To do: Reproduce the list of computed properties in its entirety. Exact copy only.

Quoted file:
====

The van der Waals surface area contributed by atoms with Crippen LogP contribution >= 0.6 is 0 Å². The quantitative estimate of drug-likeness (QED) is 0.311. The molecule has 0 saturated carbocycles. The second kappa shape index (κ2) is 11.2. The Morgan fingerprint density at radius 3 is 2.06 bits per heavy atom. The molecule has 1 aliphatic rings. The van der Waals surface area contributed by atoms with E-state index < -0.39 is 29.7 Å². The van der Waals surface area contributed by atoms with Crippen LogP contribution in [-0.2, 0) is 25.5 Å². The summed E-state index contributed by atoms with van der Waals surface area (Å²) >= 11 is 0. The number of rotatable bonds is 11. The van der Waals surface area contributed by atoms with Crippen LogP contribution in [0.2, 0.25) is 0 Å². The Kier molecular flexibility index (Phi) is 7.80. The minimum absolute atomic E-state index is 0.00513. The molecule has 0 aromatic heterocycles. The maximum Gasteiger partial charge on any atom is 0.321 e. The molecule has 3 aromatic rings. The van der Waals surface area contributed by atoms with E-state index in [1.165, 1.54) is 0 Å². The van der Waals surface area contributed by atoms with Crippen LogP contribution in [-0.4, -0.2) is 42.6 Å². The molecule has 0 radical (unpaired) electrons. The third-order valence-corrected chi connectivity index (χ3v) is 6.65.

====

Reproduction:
The van der Waals surface area contributed by atoms with Crippen LogP contribution >= 0.6 is 0 Å². The quantitative estimate of drug-likeness (QED) is 0.311. The molecule has 0 saturated carbocycles. The second kappa shape index (κ2) is 11.2. The Morgan fingerprint density at radius 3 is 2.06 bits per heavy atom. The molecule has 1 aliphatic rings. The van der Waals surface area contributed by atoms with E-state index < -0.39 is 29.7 Å². The van der Waals surface area contributed by atoms with Crippen LogP contribution in [-0.2, 0) is 25.5 Å². The summed E-state index contributed by atoms with van der Waals surface area (Å²) >= 11 is 0. The number of rotatable bonds is 11. The van der Waals surface area contributed by atoms with Crippen LogP contribution in [0.2, 0.25) is 0 Å². The Kier molecular flexibility index (Phi) is 7.80. The minimum absolute atomic E-state index is 0.00513. The molecule has 0 aromatic heterocycles. The maximum Gasteiger partial charge on any atom is 0.321 e. The molecule has 3 aromatic rings. The van der Waals surface area contributed by atoms with E-state index in [1.165, 1.54) is 0 Å². The van der Waals surface area contributed by atoms with Crippen LogP contribution in [-0.4, -0.2) is 42.6 Å². The molecule has 0 radical (unpaired) electrons. The third-order valence-corrected chi connectivity index (χ3v) is 6.65.